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April 23, 1982

Emergency Medicine: A Clinical Approach to Challenging Problems

JAMA. 1982;247(16):2295. doi:10.1001/jama.1982.03320410071041

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Emergency medicine, despite its youth as a recognized specialty, already has its share of major textbooks, journals, and study guides, and several therapeutic manuals. Now beginning to appear are textbooks that supplement material only partially covered in other textbooks. One such book is Emergency Medicine: A Clinical Approach to Challenging Problems by Greenberg and Roberts. The authors' stated goal is to present factual and therapeutically useful information on uncommon but critical clinical situations.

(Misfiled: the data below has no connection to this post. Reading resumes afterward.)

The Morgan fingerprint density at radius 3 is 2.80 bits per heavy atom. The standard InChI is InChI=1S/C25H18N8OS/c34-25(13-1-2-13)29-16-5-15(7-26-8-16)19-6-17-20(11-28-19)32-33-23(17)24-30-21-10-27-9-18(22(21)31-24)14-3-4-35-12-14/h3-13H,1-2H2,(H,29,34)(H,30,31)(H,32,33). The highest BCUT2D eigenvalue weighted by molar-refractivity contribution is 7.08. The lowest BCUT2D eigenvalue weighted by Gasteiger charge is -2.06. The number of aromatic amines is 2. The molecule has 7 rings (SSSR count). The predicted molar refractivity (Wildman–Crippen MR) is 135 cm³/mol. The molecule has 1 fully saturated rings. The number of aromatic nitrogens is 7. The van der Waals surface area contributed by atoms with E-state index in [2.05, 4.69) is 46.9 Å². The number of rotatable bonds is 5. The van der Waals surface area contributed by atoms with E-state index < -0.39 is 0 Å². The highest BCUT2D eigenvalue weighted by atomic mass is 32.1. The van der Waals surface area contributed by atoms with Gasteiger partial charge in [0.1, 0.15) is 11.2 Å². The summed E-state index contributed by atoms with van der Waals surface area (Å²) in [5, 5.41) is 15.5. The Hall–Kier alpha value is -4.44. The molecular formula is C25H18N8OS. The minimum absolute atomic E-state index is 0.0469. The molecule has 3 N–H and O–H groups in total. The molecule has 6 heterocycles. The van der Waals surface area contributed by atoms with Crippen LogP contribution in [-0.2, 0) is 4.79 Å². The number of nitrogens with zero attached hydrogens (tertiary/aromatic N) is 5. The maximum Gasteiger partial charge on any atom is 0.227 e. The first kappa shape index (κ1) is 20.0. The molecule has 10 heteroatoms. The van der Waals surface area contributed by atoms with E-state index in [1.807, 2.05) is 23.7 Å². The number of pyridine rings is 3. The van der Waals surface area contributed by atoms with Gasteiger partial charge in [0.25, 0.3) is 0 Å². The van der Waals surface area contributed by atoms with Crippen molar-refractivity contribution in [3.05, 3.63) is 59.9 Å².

The book's 19 chapters cover such diverse topics as intussusception, diving casualties, ergotism, radiation accidents, toxic gas and vapor exposure, trauma in pregnant women, and emergencies in dialysis patients. The material is generally well written and therapeutically useful, although the chapters suffer from the usual problems of a multiauthored collection (21 authors). Chapters dealing with uncommon problems of drug abuse and of alcoholism are exceptionally well done. Several chapters, such as "Radiation Accidents" and "Diving Casualties," present